Jamie Barrett, lifelong Chestertown resident and owner of the Big Mixx Unisex Salon at 100 Philosophers Terrace, has played a crucial role over the last year in the effort to restore the Ajax Basketball court to its historic two-basket configuration — when people of all ages frequented the court once considered the Rucker Park of Chestertown.
Barrett is a community leader and his salon has served as an information center in the Black community for over 25 years. His recent efforts garnered a large portion of 300 petition signatures to restore the court to its heyday, when there was a basket at both ends of the court.
“People of all ages would come from all over to play the guys in Chestertown at Ajax,” Barrett said in an interview with the Kent Pilot on Monday. “These were some really good players that I thought should be playing in the NBA; there were some amazing players that came through here.”
Growing up on Calvert Street, Barrett said he and his cousin Jabar would walk the railroad tracks to the court every day in the summer to watch and play, and all age groups participated.
“That is where I learned to play basketball,” Barrett said. “All age groups got a chance to play.”
The town removed one of the baskets in 2011 and the popularity of the court dropped dramatically.
Interviews with Big Mixx customers over several days reflected consistent support to restore Ajax to its historic configuration. But there is frustration with town leaders. Several times patrons remarked that the town raised millions to buy and renovate the Chestertown Marina but has stonewalled a project important to the Black community. They say town leaders have given great lip service to race relations over the last year but have been unwilling to take a stand and hold a vote on the Chestertown Recreation Commission’s current proposal to restore Ajax to a two-basket court.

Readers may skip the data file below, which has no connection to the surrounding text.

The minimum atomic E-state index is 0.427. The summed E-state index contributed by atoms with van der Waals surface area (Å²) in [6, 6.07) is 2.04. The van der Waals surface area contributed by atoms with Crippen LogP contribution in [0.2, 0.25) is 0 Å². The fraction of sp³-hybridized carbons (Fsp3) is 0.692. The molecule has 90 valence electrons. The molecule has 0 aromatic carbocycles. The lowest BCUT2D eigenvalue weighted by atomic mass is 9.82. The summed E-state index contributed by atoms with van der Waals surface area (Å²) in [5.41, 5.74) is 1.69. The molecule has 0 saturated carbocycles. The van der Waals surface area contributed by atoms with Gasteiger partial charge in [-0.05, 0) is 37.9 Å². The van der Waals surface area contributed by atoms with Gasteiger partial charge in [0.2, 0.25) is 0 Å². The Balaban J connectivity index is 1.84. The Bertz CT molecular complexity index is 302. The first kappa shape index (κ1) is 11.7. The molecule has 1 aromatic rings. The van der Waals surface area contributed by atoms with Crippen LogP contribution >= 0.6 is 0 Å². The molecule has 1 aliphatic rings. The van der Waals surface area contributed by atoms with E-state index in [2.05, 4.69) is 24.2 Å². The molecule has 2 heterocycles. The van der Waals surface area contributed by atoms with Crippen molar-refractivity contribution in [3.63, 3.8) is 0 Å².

Those opposed to the court want to keep the court at just one basket and the council has tabled a vote on the CRC’s current recommendations.
Barrett said feedback he’s received from his clientele placed great hope in restoring the court to its original configuration with access for all ages.
“Anyone can set up one basket in their backyard or drive,” Barrett said. “It’s simply not the same. Why would you come downtown for that?”
“We need a basketball court downtown along with all the other courts we have,” he said.
He also said the efforts to place a tot-lot at Ajax are not in kind with the court’s history and that plans to create a playground at Wilmer just 300 yards away from Ajax would provide an adequate place for small children.
“Originally, there was never a tot-lot at Ajax,” he said.
He said the future expansion of the Gilchrest Rail Trail to Foxley Manor would serve as safer passage for younger kids. He said Gateway Park, which has been coined Royal Farms Court, is less safe to get to because of the traffic conditions.
Barrett said Ajax was a crucial part of Chestertown’s African American history and that the town council should take up a vote on the Chestertown Recreation Commission’s proposal that was almost a year in the making and submitted to the town council two months ago, where it has languished without a vote. The CRC’s plan calls for restoring the court to two hoops.
“I want the mayor and council to vote on this and approve the plan submitted by the recreation commission,” Barrett said. “It’s just one more court and we need two hoops; this has simply taken too long.”
He said the court would provide another outlet for teens in Chestertown, especially in the summer when jobs and other programs for youth are scarce.